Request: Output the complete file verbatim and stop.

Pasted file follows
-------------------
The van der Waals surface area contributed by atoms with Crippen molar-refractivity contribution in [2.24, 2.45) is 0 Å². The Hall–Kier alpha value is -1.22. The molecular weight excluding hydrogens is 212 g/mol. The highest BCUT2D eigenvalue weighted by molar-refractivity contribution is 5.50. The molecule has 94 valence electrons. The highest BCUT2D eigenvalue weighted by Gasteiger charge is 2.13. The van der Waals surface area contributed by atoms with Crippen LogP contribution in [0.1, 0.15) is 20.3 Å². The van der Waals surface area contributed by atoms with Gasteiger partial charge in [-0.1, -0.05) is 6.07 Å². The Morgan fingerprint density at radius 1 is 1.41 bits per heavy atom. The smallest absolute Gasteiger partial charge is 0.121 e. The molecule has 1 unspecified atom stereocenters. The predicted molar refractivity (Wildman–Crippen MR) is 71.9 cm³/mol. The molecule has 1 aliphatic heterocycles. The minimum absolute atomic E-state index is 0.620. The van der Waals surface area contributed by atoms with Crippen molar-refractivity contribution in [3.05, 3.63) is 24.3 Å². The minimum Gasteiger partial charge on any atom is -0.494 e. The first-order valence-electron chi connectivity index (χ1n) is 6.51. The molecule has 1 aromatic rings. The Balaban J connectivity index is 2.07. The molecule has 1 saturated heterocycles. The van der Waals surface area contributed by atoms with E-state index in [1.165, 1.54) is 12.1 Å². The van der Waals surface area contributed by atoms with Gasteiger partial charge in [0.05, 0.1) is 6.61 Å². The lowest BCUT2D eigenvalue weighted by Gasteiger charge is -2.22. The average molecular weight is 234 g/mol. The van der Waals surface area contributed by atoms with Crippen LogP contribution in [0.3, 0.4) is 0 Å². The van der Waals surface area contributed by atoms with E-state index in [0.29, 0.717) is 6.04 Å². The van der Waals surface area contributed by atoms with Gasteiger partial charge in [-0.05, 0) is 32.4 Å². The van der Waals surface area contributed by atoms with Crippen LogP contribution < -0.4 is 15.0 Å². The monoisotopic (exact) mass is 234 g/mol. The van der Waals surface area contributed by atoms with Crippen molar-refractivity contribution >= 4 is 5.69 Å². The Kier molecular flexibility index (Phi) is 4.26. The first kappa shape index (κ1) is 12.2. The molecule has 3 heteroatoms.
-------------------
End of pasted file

The van der Waals surface area contributed by atoms with Crippen molar-refractivity contribution in [2.24, 2.45) is 0 Å². The Hall–Kier alpha value is -1.22. The molecular weight excluding hydrogens is 212 g/mol. The highest BCUT2D eigenvalue weighted by molar-refractivity contribution is 5.50. The molecule has 94 valence electrons. The highest BCUT2D eigenvalue weighted by Gasteiger charge is 2.13. The van der Waals surface area contributed by atoms with Crippen LogP contribution in [0.1, 0.15) is 20.3 Å². The van der Waals surface area contributed by atoms with Gasteiger partial charge in [-0.1, -0.05) is 6.07 Å². The Morgan fingerprint density at radius 1 is 1.41 bits per heavy atom. The smallest absolute Gasteiger partial charge is 0.121 e. The molecule has 1 unspecified atom stereocenters. The predicted molar refractivity (Wildman–Crippen MR) is 71.9 cm³/mol. The molecule has 1 aliphatic heterocycles. The minimum absolute atomic E-state index is 0.620. The van der Waals surface area contributed by atoms with Crippen molar-refractivity contribution in [3.05, 3.63) is 24.3 Å². The minimum Gasteiger partial charge on any atom is -0.494 e. The first-order valence-electron chi connectivity index (χ1n) is 6.51. The molecule has 1 aromatic rings. The Balaban J connectivity index is 2.07. The molecule has 1 saturated heterocycles. The van der Waals surface area contributed by atoms with E-state index in [1.165, 1.54) is 12.1 Å². The van der Waals surface area contributed by atoms with Gasteiger partial charge in [0.05, 0.1) is 6.61 Å². The lowest BCUT2D eigenvalue weighted by Gasteiger charge is -2.22. The average molecular weight is 234 g/mol. The van der Waals surface area contributed by atoms with Crippen LogP contribution in [0.3, 0.4) is 0 Å². The van der Waals surface area contributed by atoms with E-state index in [0.29, 0.717) is 6.04 Å². The van der Waals surface area contributed by atoms with Gasteiger partial charge in [-0.05, 0) is 32.4 Å². The van der Waals surface area contributed by atoms with Crippen LogP contribution < -0.4 is 15.0 Å². The monoisotopic (exact) mass is 234 g/mol. The van der Waals surface area contributed by atoms with Crippen molar-refractivity contribution >= 4 is 5.69 Å². The Kier molecular flexibility index (Phi) is 4.26. The first kappa shape index (κ1) is 12.2. The molecule has 3 heteroatoms.